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Bleeding: Bleeding in the layers of the brain may cause coma due to swelling and compression on the injured side of the brain. This compression causes the brain to shift, causing damage to the ...


Brain Injury - Coma: Some Facts. The outcome of a patient can be associated with their best response in the first twenty-four hours after injury. Using the Glasgow Coma Scale (3 to 15, with 3 being a person in a coma with the lowest possible score, and 15 being a normal appearing person) research shows that if the best scale is 3 to 4 after ...


A coma can be chemically induced to accelerate healing, protect the brain from secondary damage, or to relieve severe chronic pain during healing after a traumatic brain injury (TBI) or other kind of brain disorder.


Patients with severe brain injury and coma who recover may, depending on the severity of the brain injury, progress through several levels of consciousness, from coma, to vegetative state, to minimally conscious state, to consciousness, with varying degrees of motor, cognitive, and affective impairment. The range of potential outcomes is wide.


Certain symptoms after a brain injury can help predict recovery from a coma. If brain stem reflexes remain present, for example, the chance of recovery is higher than if these responses are absent. Another reflex doctors will check for is the pupillary light response. If bright light causes the pupil to shrink, that is another strong sign that ...


Coma is common with severe brain injuries, especially injuries that affect the arousal center in the brain stem. Understanding coma can be difficult because there are many levels of coma. In general, coma is “a lack of awareness” of one’s self and surroundings.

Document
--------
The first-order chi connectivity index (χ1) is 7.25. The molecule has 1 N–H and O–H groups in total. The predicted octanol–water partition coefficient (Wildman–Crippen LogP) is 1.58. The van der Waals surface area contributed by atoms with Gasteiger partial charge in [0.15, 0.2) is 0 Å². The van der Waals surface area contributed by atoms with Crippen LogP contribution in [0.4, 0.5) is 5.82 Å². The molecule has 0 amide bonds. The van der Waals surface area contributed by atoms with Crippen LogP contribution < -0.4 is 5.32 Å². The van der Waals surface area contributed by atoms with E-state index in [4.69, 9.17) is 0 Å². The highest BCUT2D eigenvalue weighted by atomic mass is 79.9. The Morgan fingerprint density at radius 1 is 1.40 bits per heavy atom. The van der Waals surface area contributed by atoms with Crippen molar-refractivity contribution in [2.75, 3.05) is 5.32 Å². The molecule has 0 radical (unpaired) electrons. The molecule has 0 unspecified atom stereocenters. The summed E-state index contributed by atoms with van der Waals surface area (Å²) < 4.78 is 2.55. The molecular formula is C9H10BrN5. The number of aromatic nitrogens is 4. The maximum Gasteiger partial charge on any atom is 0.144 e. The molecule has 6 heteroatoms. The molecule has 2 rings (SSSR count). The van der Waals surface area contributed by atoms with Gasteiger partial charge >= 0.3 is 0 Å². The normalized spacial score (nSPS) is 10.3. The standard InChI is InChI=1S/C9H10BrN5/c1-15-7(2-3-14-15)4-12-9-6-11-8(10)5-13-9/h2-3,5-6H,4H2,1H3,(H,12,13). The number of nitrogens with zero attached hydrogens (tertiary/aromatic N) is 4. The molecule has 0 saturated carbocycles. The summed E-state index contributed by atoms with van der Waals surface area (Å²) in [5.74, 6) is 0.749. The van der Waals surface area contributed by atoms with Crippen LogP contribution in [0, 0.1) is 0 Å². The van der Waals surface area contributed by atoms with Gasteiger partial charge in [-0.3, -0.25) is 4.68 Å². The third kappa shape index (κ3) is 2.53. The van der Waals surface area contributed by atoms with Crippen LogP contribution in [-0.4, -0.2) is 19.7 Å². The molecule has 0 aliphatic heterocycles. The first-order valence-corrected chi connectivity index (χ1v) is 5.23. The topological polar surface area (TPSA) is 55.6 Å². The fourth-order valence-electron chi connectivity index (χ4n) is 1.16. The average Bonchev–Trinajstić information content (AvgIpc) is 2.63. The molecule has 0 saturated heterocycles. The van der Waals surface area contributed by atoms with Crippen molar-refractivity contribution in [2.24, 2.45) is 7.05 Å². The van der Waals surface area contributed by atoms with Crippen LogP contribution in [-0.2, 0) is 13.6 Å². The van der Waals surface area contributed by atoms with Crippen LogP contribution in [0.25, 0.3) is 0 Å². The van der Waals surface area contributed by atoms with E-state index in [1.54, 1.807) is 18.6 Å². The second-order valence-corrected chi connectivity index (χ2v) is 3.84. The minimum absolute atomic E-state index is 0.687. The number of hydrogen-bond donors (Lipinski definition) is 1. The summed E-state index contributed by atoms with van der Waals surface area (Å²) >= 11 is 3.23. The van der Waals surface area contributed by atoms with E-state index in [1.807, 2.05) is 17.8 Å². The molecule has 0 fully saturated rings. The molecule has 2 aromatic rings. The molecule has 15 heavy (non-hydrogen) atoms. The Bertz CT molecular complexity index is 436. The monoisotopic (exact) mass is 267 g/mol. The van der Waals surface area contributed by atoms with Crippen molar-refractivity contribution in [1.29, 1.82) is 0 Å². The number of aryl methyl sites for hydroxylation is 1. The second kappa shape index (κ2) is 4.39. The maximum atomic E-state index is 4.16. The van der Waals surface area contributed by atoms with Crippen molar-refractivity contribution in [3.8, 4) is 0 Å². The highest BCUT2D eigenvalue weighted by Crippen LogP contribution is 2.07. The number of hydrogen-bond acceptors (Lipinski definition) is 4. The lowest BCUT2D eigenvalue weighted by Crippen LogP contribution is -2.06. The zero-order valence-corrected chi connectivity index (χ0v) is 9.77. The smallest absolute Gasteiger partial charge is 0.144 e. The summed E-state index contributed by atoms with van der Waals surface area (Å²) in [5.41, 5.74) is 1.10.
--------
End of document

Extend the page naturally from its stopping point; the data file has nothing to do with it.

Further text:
A coma is a state of prolonged unconsciousness that can be caused by a variety of problems — traumatic head injury, stroke, brain tumor, drug or alcohol intoxication, or even an underlying illness, such as diabetes or an infection. A coma is a medical emergency. Swift action is needed to preserve life and brain function.


Prognosis After Severe Brain Injury By Attorney Gordon S. Johnson, Jr. Call me at 800-992-9447. Two days after a severe brain injury, no one knows the answer of how long the coma will last, how severe the permanent brain damage will be, the prognosis after severe brain injury.


More elaborate scales, such as the Glasgow Coma Scale, quantify an individual's reactions such as eye opening, movement and verbal response in order to indicate their extent of brain injury. The patient's score can vary from a score of 3 (indicating severe brain injury and death) to 15 (indicating mild or no brain injury).


The second type of coma is caused by damage to the brainstem. Signs include coma. laborious breathing, pinpoint pupils, quadrispasticity with arms flexed and trunk and legs extended, but without intracranial pressure (elevated blood pressure). Such cases almost always imply severe brain damage and carry a poor prognosis.